The Flood eBook

Émile Gaboriau
This eBook from the Gutenberg Project consists of approximately 9 pages of information about The Flood.

    Amid the angry storms of Heaven,
      And rising waves around
    Overflowing all the fields of earth,
      And all the highest ground.

VI.

Noah enters the ark.

    And now the ark was built; the day
      Of wrath was drawing near;
    Yet still no cloud was in the sky;
      And in men’s hearts no fear.

    No doubt they wonder’d much what now
      This foolish man would do;
    And thought that they would surely prove,
      His prophecy untrue.

    But soon he heard Jehovah’s voice;—­
      These words he heard Him say,—­
    “Come thou into the ark at once,
      With all thy family.”

    So Noah enter’d in the ark,
      He and his children too,
    And beasts and birds of every kind,
      Did enter two by two.

    The lives of these Jehovah spared,
      To fill the earth again,
    When He should cause the ark to rest,
      And should the flood restrain.

    And when they all were in the ark,
      The just and mighty God,
    Prepared to bring upon the earth
      The waters of the flood.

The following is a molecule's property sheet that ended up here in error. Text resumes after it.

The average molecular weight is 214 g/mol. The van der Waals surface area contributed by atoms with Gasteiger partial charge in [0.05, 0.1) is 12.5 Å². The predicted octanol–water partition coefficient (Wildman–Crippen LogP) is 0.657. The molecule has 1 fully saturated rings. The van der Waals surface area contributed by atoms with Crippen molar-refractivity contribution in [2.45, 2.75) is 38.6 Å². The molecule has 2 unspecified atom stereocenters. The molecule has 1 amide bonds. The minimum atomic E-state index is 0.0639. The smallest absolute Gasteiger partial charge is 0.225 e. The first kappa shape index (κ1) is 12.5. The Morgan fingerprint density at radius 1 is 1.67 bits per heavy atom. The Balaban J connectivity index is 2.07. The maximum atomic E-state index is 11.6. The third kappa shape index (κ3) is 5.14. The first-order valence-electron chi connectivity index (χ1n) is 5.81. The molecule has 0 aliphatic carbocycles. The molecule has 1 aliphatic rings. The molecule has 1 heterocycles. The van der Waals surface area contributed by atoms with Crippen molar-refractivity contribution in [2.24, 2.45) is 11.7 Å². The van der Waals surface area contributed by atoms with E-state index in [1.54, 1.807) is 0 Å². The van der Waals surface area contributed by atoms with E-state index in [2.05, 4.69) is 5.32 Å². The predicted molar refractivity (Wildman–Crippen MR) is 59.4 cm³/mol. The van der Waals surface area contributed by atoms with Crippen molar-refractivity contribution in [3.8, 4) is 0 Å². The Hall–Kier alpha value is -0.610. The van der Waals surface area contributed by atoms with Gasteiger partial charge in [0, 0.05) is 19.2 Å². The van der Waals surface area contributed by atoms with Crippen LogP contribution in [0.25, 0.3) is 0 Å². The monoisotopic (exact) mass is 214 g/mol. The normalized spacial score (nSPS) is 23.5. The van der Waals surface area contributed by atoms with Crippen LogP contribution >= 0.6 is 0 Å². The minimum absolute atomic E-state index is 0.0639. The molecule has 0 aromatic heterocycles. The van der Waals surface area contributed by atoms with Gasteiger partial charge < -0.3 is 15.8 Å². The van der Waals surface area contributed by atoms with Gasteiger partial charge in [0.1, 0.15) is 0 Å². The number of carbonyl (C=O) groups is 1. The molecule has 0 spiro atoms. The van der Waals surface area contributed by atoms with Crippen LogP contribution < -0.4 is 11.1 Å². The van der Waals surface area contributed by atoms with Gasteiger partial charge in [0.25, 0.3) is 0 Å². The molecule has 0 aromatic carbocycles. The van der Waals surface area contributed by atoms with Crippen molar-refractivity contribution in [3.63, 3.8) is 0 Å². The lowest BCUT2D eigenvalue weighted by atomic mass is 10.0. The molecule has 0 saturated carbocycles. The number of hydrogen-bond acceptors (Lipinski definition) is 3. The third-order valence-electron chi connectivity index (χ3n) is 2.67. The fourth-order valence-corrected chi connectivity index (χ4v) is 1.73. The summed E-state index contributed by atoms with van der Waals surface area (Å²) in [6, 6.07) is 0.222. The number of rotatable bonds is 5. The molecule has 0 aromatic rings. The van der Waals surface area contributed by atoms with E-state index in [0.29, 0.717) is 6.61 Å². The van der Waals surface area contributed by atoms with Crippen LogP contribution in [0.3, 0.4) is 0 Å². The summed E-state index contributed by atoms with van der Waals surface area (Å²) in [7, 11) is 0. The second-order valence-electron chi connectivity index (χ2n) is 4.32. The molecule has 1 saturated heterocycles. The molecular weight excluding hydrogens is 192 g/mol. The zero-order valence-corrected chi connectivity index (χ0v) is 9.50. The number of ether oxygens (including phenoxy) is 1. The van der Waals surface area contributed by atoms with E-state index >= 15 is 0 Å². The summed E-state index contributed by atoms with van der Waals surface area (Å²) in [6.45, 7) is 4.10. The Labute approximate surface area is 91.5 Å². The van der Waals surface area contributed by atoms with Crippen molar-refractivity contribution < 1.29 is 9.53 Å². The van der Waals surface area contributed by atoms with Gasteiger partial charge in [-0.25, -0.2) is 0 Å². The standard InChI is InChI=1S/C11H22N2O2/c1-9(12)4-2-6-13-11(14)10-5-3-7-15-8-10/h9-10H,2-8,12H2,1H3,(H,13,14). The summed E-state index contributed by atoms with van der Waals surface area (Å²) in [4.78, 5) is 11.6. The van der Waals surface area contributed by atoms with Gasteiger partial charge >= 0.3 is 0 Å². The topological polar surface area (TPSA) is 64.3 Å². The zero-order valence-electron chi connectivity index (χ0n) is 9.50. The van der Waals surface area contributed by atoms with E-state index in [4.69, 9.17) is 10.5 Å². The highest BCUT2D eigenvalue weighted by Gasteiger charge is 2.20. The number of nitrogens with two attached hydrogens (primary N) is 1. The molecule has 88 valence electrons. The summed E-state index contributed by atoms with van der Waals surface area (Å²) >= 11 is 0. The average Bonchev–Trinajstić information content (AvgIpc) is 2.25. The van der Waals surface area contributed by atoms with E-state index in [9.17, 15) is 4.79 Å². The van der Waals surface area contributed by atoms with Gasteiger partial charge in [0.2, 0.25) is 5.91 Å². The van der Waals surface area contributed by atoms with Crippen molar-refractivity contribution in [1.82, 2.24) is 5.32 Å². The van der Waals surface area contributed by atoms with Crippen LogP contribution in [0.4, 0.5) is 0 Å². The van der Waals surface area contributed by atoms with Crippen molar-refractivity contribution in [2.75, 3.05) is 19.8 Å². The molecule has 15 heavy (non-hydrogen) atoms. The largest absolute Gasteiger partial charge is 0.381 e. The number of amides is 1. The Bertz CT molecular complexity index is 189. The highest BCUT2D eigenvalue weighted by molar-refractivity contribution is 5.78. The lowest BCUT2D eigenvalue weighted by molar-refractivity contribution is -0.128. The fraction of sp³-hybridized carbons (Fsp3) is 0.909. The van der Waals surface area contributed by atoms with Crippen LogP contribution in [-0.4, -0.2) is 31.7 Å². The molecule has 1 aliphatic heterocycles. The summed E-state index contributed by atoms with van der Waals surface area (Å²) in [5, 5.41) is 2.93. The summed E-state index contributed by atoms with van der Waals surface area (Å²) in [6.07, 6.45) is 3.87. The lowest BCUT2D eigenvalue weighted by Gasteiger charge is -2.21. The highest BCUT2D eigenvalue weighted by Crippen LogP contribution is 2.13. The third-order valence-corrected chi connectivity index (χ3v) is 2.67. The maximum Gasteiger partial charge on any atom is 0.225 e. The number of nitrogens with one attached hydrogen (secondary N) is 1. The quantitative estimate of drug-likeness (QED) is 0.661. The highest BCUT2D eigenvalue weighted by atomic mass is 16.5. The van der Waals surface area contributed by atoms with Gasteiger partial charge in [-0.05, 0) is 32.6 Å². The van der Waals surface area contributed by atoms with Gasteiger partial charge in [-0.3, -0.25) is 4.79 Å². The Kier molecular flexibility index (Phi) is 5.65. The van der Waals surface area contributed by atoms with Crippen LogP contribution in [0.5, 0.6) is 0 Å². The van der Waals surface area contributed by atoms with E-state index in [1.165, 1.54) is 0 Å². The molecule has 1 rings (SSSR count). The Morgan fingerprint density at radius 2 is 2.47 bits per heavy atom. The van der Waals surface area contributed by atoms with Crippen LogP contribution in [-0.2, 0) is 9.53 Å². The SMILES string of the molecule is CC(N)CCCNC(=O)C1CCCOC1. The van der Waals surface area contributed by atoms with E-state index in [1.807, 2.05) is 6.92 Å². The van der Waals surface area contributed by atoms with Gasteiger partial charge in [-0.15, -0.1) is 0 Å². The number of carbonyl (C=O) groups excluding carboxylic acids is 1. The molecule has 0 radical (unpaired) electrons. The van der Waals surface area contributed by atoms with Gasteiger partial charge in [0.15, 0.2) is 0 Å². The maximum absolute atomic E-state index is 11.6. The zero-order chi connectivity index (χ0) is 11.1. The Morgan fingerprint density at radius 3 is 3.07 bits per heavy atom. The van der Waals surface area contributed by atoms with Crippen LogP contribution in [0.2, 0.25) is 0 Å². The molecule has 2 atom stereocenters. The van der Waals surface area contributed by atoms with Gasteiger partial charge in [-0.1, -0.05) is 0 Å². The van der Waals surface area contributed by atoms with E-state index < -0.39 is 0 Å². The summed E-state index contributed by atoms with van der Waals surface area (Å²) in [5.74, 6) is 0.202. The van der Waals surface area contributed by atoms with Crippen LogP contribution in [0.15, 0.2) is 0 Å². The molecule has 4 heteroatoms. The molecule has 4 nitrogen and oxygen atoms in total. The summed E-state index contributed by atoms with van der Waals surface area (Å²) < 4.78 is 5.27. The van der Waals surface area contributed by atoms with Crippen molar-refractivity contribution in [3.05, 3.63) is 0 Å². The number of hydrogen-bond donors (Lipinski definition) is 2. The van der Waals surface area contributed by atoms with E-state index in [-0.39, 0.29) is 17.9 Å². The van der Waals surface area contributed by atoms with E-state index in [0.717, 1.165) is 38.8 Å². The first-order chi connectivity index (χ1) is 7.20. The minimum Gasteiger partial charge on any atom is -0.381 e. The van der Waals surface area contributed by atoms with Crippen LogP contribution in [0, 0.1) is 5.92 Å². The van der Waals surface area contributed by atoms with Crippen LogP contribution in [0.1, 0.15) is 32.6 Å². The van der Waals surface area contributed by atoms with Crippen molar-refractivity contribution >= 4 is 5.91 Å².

The day of grace was fully past,
      No voice should now proclaim,
    To sinful, faithless, scoffing men,
      Jehovah’s gracious name.

    The righteous in God’s care were safe,
      From every fear of harm;
    But wicked men would be o’erwhelm’d
      With terrible alarm.

[Illustration:  Babylon.]

VII.

The windows of heaven are opened.

    Ah! where shall now the sinner hide—­
      what power the storm can stay? 
    What pleasing charm can he call up
      To drive his fears away?

    Who can withstand the wrath of God! 
      He with a single breath,
    Could vanquish all our boasted strength,
      And visit us with death.

    He gathers now His angry clouds,
      And thick they quickly come;
    Bearing along the teeming rains
      And the devouring storm.

    The beauteous sky is overcast. 
      And darkness fills the air;
    And lightnings flash, and thunders roll;
      No ray of hope is there.

    As if the clouds are not enough,
      Heaven’s windows open wide,
    To pour upon the startled earth
      The overflowing tide.

    The clouds come down almost to earth,
      And seem to bend with rain;
    And men look up with fearful gaze,
      Nor can their fear restrain.

    Oh! fearful and majestic scene;
      Jehovah’s awful frown
    Seems o’er the sinfulness of earth,
      In anger bending down.

    No sun now cheers, no light of star
      To those shall ever come,
    Who by their long continued crimes,
      Provoked this awful doom.

Copyrights
Project Gutenberg
The Flood from Project Gutenberg. Public domain.
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